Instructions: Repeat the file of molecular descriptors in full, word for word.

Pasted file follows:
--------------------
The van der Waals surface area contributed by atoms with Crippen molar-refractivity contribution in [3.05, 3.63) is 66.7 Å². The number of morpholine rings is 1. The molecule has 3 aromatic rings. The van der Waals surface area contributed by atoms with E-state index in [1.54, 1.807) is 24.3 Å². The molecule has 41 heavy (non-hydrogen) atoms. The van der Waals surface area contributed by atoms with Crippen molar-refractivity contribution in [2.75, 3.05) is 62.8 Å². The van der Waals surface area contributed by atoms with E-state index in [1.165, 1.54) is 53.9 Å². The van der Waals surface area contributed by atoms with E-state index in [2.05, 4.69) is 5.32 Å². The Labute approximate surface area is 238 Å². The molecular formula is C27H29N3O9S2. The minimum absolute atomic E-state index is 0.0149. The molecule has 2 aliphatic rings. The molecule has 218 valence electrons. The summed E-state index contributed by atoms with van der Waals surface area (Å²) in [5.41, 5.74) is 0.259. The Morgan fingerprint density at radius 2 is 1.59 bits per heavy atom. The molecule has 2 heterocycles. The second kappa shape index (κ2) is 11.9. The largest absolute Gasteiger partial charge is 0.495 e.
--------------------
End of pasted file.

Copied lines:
The van der Waals surface area contributed by atoms with Crippen molar-refractivity contribution in [3.05, 3.63) is 66.7 Å². The number of morpholine rings is 1. The molecule has 3 aromatic rings. The van der Waals surface area contributed by atoms with E-state index in [1.54, 1.807) is 24.3 Å². The molecule has 41 heavy (non-hydrogen) atoms. The van der Waals surface area contributed by atoms with Crippen molar-refractivity contribution in [2.75, 3.05) is 62.8 Å². The van der Waals surface area contributed by atoms with E-state index in [1.165, 1.54) is 53.9 Å². The van der Waals surface area contributed by atoms with E-state index in [2.05, 4.69) is 5.32 Å². The Labute approximate surface area is 238 Å². The molecular formula is C27H29N3O9S2. The minimum absolute atomic E-state index is 0.0149. The molecule has 2 aliphatic rings. The molecule has 218 valence electrons. The summed E-state index contributed by atoms with van der Waals surface area (Å²) in [5.41, 5.74) is 0.259. The Morgan fingerprint density at radius 2 is 1.59 bits per heavy atom. The molecule has 2 heterocycles. The second kappa shape index (κ2) is 11.9. The largest absolute Gasteiger partial charge is 0.495 e.